“Respectfully change.” So, we’re acknowledging the past. Yeah, we did it a certain way, but that may not get us where we need to go. And boy, is that so important today because if we get stuck in the past, if we think about things only with the, “Well, this is the way we’ve always done it,” you’re not going to change anything. So, engage creatively with a goal for respectful change. All right, that’s number one. Let’s go to number two, thank you.

Johnny Smith Jr.: Number two, and this is the key here for all marketing, is to embrace accountability. Being proactive, responsive, and collaborating while managing expectations. Marketing cannot be the department where accountability is non-existent.

Drew Neisser: I love that.

Johnny Smith Jr.: We have to embrace accountability.

Drew Neisser: Okay, so embracing accountability. When I hear that, I’m thinking of understanding what the remit is, as a lot of CMOs like to talk about. “My remit to the organization is X percentage of leads in the pipeline.” “My remit to the organization is increased awareness by X percent.”

I’m curious, from your standpoint, embracing accountability—talk a little bit about the details involved and what are we talking about being accountable for?

Johnny Smith Jr.: Initially, what I wanted to do—because this is even before the vision, this is before the strategic plan and everything—this is the initial first 30 days. Accountability was to each other. Accountability was managing expectations, making certain that our eyes aren’t bigger than our stomachs, that we aren’t overpromising and under-delivering. It was more of a behavior change amongst each other first because I’m creating a culture of collaboration and support. That was the accountability initially.

Drew Neisser: Oh interesting.

Johnny Smith Jr.: Now, fast forward to a different stage.

Drew Neisser: I skipped right over that and I appreciate that, and I want to pause on that for a moment. So, as we’re taking these three different groups, we’re saying, “Okay,” and we’ve listened to what it is that we’re doing, but we’re going to end up consolidating the group into a department. First and foremost, we want to agree that here’s where we want to go, and we all commit to it together. That’s what I heard.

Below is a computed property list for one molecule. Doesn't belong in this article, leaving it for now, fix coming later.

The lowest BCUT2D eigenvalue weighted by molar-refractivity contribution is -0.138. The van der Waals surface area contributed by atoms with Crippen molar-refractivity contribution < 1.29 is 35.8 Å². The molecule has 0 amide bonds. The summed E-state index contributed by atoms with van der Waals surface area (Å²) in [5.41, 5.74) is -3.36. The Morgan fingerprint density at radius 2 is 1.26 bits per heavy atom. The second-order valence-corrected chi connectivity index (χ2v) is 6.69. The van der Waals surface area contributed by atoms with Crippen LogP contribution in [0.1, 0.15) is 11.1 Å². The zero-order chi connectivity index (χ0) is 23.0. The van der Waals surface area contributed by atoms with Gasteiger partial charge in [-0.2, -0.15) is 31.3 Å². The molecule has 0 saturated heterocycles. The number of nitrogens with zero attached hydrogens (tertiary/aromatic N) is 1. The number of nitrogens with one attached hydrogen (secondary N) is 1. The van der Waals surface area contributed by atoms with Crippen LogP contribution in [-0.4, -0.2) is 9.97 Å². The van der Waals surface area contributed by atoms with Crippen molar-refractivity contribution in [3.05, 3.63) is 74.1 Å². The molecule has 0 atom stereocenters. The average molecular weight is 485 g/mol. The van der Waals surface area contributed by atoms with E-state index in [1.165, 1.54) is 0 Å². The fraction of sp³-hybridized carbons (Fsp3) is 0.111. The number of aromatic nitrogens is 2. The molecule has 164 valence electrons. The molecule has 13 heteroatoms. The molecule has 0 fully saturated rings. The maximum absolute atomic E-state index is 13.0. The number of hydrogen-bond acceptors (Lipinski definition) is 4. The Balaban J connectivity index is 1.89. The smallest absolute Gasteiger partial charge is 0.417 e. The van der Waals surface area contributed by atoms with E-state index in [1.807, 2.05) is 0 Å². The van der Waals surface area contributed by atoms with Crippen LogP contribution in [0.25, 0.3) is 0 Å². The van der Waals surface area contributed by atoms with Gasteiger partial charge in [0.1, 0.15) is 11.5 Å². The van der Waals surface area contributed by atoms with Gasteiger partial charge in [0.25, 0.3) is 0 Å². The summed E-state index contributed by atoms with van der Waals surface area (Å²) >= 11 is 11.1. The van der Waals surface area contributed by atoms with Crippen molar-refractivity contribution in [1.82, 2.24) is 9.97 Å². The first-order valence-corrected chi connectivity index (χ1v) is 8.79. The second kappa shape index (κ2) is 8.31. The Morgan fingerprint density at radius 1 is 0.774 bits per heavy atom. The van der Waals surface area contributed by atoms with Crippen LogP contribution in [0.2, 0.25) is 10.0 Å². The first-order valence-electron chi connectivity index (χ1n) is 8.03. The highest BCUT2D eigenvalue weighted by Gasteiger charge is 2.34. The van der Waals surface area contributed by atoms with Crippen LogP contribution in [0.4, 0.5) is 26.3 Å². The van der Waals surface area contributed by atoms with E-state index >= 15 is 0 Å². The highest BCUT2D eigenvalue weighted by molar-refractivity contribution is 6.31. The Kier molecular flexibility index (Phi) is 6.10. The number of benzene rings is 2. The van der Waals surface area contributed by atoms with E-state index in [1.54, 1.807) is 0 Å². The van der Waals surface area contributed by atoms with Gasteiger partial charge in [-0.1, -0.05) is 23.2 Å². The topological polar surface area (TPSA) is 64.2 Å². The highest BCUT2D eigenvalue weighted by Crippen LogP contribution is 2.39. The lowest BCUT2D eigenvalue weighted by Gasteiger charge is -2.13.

Johnny Smith Jr.: That’s right, that’s right.

 Drew Neisser: Okay, so we’re embracing accountability internally and then you were about to talk about before I so rudely interrupted you…

Johnny Smith Jr.: No, you’re fine, you’re fine. And now we’re at a different level of accountability. Let me get to the third guiding principle, and that is one of my favorites. It’s managing the three w’s. The three w’s are who does what by when.

Now many of your listeners may say that’s basic stuff, but when you’re implementing a major change management effort with more than approximately 70 people around and they’re all operating on different objectives, etc., at times, when you end a meeting, you don’t close the meeting by who’s doing something, when is it going to be done.

Those three questions should be every question that every marketer should be asking at the conclusion of every meeting, and it ensures guiding principle number two—accountability. Managing the three w’s is the essential guiding principle that I would recommend that all of your viewers implement.

Drew Neisser: Let’s talk about this because “who does what by when” is a great reminder. Too many meetings we go into and we say, “Hey, here’s some great ideas,” and then you leave the meeting, and nobody’s assigned anything and nothing gets done. I get that part of it.

How do we make sure that as an organization—and this is particularly true for marketing and given the background that you had with this group where they were order takers—an order taking group can do “who does what by when.” But the “what” part, that “what” is really, how do we make sure that that’s strategically aligned with the bigger goals of the organization.

Otherwise, you’re a team that’s moving papers from our inbox to our outbox, we’re getting stuff done, but we’re not necessarily getting big stuff done. When do we make sure that the “what” we’re doing is really important?